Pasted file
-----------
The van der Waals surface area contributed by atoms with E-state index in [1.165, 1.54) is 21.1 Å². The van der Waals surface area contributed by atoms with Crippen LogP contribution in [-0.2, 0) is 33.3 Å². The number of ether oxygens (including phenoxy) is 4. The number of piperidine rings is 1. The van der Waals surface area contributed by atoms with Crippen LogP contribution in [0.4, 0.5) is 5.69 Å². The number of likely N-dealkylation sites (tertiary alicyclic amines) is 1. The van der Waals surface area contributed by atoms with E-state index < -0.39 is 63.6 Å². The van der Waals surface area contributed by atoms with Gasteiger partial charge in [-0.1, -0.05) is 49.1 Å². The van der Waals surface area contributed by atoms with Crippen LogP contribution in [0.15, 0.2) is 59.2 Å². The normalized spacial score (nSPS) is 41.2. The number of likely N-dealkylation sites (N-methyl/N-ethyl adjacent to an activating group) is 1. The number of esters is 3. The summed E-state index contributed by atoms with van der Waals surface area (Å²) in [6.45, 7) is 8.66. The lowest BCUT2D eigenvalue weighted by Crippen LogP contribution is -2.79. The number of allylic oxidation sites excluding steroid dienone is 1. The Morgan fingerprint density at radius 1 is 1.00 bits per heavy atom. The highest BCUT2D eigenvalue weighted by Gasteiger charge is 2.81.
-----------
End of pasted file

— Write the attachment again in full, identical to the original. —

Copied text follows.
The van der Waals surface area contributed by atoms with E-state index in [1.165, 1.54) is 21.1 Å². The van der Waals surface area contributed by atoms with Crippen LogP contribution in [-0.2, 0) is 33.3 Å². The number of ether oxygens (including phenoxy) is 4. The number of piperidine rings is 1. The van der Waals surface area contributed by atoms with Crippen LogP contribution in [0.4, 0.5) is 5.69 Å². The number of likely N-dealkylation sites (tertiary alicyclic amines) is 1. The van der Waals surface area contributed by atoms with E-state index < -0.39 is 63.6 Å². The van der Waals surface area contributed by atoms with Gasteiger partial charge in [-0.1, -0.05) is 49.1 Å². The van der Waals surface area contributed by atoms with Crippen LogP contribution in [0.15, 0.2) is 59.2 Å². The normalized spacial score (nSPS) is 41.2. The number of likely N-dealkylation sites (N-methyl/N-ethyl adjacent to an activating group) is 1. The number of esters is 3. The summed E-state index contributed by atoms with van der Waals surface area (Å²) in [6.45, 7) is 8.66. The lowest BCUT2D eigenvalue weighted by Crippen LogP contribution is -2.79. The number of allylic oxidation sites excluding steroid dienone is 1. The Morgan fingerprint density at radius 1 is 1.00 bits per heavy atom. The highest BCUT2D eigenvalue weighted by Gasteiger charge is 2.81.